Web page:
Are you forgiving yourself? Others?

IMG_0755

Who aren’t you forgiving?

Does your boss, a co-worker do things that drive you crazy? Is your family life a consistent cause of negative feelings?  Do you blame and bad-mouth yourself for little mistakes? How do you respond to being cutoff in traffic? Set aside life changing events you’re not capable of forgiving and focus on small occurrences where you’re stuck in a cycle of irritation, blame and accusation.  How do you respond to your perceived slights on a daily basis?

Our personal life, family, friendships and workplaces can be riddled with self-righteous and stubborn resentment, justified by all kinds of crap.  I challenge you to reflect on a person, situation or experience you’ve had where you’re holding onto justified anger and resentment.  Chose one you’re somewhat flexible with and start there.  Can you forgive? Why are you holding onto the anger?  What purpose does it serve?

Generally we’re holding onto these things because we’re hurt.  We hold on because of fear.  It’s amazing what happens when we let go and forgive.  Forgiveness can be challenging for people, so start small.  It’s like a muscle, it takes acknowledgement practice and consistent effort.

I’m not suggesting we must forgive the actions of others, but we can forgive the actor.  People do all kinds of stupid and ridiculous things that aren’t forgivable. As humans we’re well aware we make mistakes and might even want to take certain actions back. Our global community benefits when we’re capable of forgiving circumstance, other people and ourselves.

Think about the endless victim/perpetrator cycles taking place today and the unimaginable suffering caused by them. What’s holding us back from forgiveness?  Take a deep breath and imagine a world where forgiveness is common practice.

Ask yourself. Who, what, am i not forgiving? What is holding me back from forgiving them?

A few quotes on forgiveness

“True forgiveness is not an action after the fact, it is an attitude with which you enter each moment”

David Ridge

“Let us forgive each other – only then will we live in peace”

Leo Nikolaevich Tolstoy

“To forgive is the highest, most beautiful form of love. In return, you will receive untold peace and happiness”

Robert Muller

Inspiring stories of forgiveness

Nelson Mandellahttp://www.ibtimes.co.uk/nelson-mandela-forgiveness-south-africa-apartheid-528153

Everyday people – http://list25.com/25-unbelievable-inspiring-acts-forgiveness/

Starts With Me

How are you?

The ‘how are you?’ – conundrum.

“How are you today?  (Wait… did I just say that? Now’s a bad time to chat. Neither of us are interested in having a conversation)  See you later.”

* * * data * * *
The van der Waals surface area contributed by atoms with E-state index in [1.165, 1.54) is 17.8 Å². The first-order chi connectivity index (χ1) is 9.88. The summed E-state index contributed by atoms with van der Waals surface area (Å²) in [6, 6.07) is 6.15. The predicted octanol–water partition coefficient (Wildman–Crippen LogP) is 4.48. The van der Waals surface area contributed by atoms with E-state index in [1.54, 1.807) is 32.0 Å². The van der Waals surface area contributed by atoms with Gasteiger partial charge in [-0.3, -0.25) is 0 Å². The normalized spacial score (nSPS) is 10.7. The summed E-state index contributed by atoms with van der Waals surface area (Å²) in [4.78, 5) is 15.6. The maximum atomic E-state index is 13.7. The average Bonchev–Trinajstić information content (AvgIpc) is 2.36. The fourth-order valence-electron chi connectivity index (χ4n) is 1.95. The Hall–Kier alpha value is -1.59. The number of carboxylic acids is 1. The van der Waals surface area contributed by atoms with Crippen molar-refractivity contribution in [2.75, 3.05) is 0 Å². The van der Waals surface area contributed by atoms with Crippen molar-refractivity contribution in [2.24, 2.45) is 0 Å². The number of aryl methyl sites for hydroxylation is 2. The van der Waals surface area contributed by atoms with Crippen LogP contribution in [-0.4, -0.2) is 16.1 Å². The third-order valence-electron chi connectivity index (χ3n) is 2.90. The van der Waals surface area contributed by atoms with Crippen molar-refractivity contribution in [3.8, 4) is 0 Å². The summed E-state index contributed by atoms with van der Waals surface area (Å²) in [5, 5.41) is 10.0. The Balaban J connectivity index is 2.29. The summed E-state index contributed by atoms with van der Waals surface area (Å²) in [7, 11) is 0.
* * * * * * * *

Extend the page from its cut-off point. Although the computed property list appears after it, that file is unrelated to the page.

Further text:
Does this narrative sound familiar?

What I meant to say was, “hello”

Today the question “how are you?” is a meaningless greeting that reflects the sad state of our immature communication skills.

What happened to saying “hello?” Asking “how are you?” should imply you will look a co-worker, friend or acquaintance in the eyes and listen to them.  If you don’t care how they’re doing, or don’t have the time to listen, don’t say “how are you?” say hello.

If you don’t care how the person you’re greeting is doing, you should. For one, as humans, our well-being is collective. Two, learning to care for others is a fundamental human trait which seems to be absent from our day-to-day lives. Three, improving our individual relationships is core to resolving the challenges we face as a  global community.

We’re more concerned with our toys, social media stats and other meaningless status symbols we’ve come to worship.  There are more reasons why you should care about co-workers, friends and acquaintances but I’d need to write an essay to cover them.

Over the next week, bring awareness to how often you ask someone “how are you?” Bring attention to your thoughts and feelings at the time. Figure out if you’re interested or open to a response.  When the time is right ask someone how they’re doing sincerely. Listen and be there for them, enjoy experiencing this fundamental human interaction.  As you get more comfortable in these moments, your ability to be present and compassionate will blossom and you’ll empower others to communicate their emotions.

When we show each other compassion, sincerity and honesty, amazing things happen. These are essential to our mental health and well-being. Practice conscious and sincere communication in your life and we’ll enjoy the benefits together.

Starts With Me